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Engine Simulation Model for a Formula SAE Race Car: Applied Design, Development, Correlation and Optimization
2012 (English)Independent thesis Advanced level (professional degree), 20 credits / 30 HE creditsStudent thesis
Abstract [en]

This report is the result of a one year project to provide Monash Motorsports FSAE team with vital predictions regarding how the 2011 450 CC KTM SX-F engine would respond to planned reconstructions and how to optimise different parts of the engine. The phases of operation have been: Learning the software, building the engine, confirming the trustworthiness of the results, rebuilding the engine to predict future results, optimising the simulation and finally providing Monash Motorsport with results and recommendations. The entire engine has been required to be fully defined to be able to run proper simulations. This includes: intake system, engine, exhaust system, physical and environmental properties and also combustion and other sub-models. There were three options to obtain the required data. Either by the engine manufacturer (KTM), manually measuring or using values from example engines included in the simulation software. All three options have been used depending on availability, the time it takes to get hold of topical data and the reliability of the source. By building the engine in the software and simulating the planned changes one step ahead of the team, the simulations have served part of their purpose to work as guidelines to shortening the time of optimisation.Before approaching the real task the stock engine was created, tested and confirmed to work properly in the simulation. By doing so credibility was added to the simulation which are most important if the simulation predictions was to be accepted as guidelines. The stock engine worked as reference and the dynamometer results was used as benchmark together with results from KTM while building the engine. As a next step the simulation engine was upgraded to the geometry of the final design including components not yet created for the real engine. By doing so the simulation engine could take the role of reference and various simulation tests was performed to map out how each new component affect the engine individually and in conjunction with other related new components. The step of rebuilding the simulation engine to correspond to the future race engine was most crucial to be performed properly hence there was no reference to compare the outcome with but rather being the reference for the real engine.The results from the final optimisation advocate that a spherical plenum chamber with the volume of 3.89 l should be added to the engine. By doing so a buffer of air is created after the restrictor decreasing the negative impact of the FSAE regulated restrictor. Plenum volume was selected with respect to power/torque, throttle response and packaging. Optimum runner length is 170 mm. This is with respect to the narrow engine speed of 7000 – 11000 rpm the car will be driven during competition. It is also necessary to limit the rpm range of maximum interest since different geometries are optimum within different rpm range. The simulation clearly states that a high discharge coefficient at the diffuser-plenum and plenum-runner ends is to prefer. To do so bell-mouths are beneficial and doe smoothen out the air flow. The components that have been delimitated from this work are thous that will be limited affected by the outcome of the simulations. This includes the air filter, throttle body and different shape of the diffuser including the restrictor. These components have already been carefully investigated and optimised by previous thesis students. The FSAE regulation had made it extra challenging to optimise the car by allocating points on different criteria hence it is not only being the first car over the finish line that decide if you win or not. Optimum was therefore defined as the best compromise between all the criteria providing points. A total number of approximately 264 simulations were produced in the process which now lays the foundation for Monash Motorsport engine simulation database for future years to come. This report can serve new engine simulation users as a guideline through all steps to a solid foundation of how to design tests, interpret results and optimise an engine.Ramin GilaniSydney, February 1, 2012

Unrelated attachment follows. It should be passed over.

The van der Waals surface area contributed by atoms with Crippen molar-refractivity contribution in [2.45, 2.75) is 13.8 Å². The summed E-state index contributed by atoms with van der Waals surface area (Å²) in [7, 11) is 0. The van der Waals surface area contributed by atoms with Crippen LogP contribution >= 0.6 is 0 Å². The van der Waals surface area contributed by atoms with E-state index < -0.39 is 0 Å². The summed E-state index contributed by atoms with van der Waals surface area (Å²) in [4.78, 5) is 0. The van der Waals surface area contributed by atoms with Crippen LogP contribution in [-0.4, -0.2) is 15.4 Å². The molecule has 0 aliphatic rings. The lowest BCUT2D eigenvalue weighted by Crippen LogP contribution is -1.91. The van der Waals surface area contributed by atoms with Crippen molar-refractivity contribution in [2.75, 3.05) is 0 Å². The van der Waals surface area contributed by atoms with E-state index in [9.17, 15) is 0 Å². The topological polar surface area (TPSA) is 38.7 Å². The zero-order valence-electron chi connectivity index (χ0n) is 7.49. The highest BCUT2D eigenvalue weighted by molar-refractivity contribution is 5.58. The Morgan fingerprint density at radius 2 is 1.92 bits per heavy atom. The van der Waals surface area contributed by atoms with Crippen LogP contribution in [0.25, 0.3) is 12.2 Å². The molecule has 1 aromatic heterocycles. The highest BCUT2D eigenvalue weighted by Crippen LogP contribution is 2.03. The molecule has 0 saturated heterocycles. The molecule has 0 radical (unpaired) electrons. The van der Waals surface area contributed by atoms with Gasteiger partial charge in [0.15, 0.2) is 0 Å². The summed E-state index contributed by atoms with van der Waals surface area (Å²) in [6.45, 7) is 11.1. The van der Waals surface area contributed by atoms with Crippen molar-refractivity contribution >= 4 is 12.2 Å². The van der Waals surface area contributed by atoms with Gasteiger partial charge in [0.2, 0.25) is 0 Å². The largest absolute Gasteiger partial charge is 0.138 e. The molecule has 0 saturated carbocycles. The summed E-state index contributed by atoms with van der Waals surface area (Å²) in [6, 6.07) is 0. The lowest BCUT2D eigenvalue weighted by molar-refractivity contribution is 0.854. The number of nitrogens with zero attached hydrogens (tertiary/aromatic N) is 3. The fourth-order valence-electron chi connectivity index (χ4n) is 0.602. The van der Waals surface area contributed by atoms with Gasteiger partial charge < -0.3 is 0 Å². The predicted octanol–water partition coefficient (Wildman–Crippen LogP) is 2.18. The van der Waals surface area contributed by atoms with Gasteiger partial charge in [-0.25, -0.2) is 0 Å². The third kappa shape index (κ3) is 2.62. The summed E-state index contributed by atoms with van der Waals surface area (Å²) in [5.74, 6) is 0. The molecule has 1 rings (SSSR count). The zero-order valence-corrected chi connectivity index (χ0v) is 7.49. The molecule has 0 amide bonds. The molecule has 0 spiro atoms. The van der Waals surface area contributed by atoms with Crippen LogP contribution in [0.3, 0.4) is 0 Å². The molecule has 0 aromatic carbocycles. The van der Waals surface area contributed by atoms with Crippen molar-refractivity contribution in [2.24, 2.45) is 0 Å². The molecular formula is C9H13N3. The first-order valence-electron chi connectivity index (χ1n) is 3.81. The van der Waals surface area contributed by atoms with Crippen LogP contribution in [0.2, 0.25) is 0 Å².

Place, publisher, year, edition, pages
2012. , 96 p.
Keyword [en]
Keyword [sv]
Teknik, Maskinteknik, Mechanical Engineering, Bilsystemteknik, Automotive System Engineernig, Motorsimulering, Engine Simulation, FSAE, Formula SAE, Formula Society of Automotive Engineering, Design, Optimization, Correlation, Development, Monash University, Motorsport, Powertrain
URN: urn:nbn:se:ltu:diva-52107Local ID: 94067d5d-bced-469a-b96c-4c1452dd0fb0OAI: diva2:1025473
Subject / course
Student thesis, at least 30 credits
Educational program
Mechanical Engineering, master's level
Validerat; 20120201 (anonymous)Available from: 2016-10-04 Created: 2016-10-04Bibliographically approved

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